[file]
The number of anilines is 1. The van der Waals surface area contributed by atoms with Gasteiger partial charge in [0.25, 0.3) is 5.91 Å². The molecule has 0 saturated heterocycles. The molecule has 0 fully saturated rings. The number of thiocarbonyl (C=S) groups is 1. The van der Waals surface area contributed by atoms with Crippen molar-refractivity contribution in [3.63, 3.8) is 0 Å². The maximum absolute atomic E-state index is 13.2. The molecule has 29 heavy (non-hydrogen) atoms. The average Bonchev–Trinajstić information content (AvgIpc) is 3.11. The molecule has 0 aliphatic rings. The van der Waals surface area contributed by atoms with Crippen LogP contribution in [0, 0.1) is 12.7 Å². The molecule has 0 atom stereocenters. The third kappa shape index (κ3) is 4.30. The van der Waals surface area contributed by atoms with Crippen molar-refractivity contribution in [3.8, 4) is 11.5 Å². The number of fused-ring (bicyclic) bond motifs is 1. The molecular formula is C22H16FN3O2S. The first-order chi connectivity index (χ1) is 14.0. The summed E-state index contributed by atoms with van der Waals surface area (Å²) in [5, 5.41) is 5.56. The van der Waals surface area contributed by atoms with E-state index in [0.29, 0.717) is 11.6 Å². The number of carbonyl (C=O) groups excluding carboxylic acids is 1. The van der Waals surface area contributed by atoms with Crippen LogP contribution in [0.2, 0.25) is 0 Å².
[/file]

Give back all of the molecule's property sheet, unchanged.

The number of anilines is 1. The van der Waals surface area contributed by atoms with Gasteiger partial charge in [0.25, 0.3) is 5.91 Å². The molecule has 0 saturated heterocycles. The molecule has 0 fully saturated rings. The number of thiocarbonyl (C=S) groups is 1. The van der Waals surface area contributed by atoms with Crippen molar-refractivity contribution in [3.63, 3.8) is 0 Å². The maximum absolute atomic E-state index is 13.2. The molecule has 29 heavy (non-hydrogen) atoms. The average Bonchev–Trinajstić information content (AvgIpc) is 3.11. The molecule has 0 aliphatic rings. The van der Waals surface area contributed by atoms with Crippen LogP contribution in [0, 0.1) is 12.7 Å². The molecule has 0 atom stereocenters. The third kappa shape index (κ3) is 4.30. The van der Waals surface area contributed by atoms with Crippen molar-refractivity contribution in [3.8, 4) is 11.5 Å². The number of fused-ring (bicyclic) bond motifs is 1. The molecular formula is C22H16FN3O2S. The first-order chi connectivity index (χ1) is 14.0. The summed E-state index contributed by atoms with van der Waals surface area (Å²) in [5, 5.41) is 5.56. The van der Waals surface area contributed by atoms with E-state index in [0.29, 0.717) is 11.6 Å². The number of carbonyl (C=O) groups excluding carboxylic acids is 1. The van der Waals surface area contributed by atoms with Crippen LogP contribution in [0.2, 0.25) is 0 Å².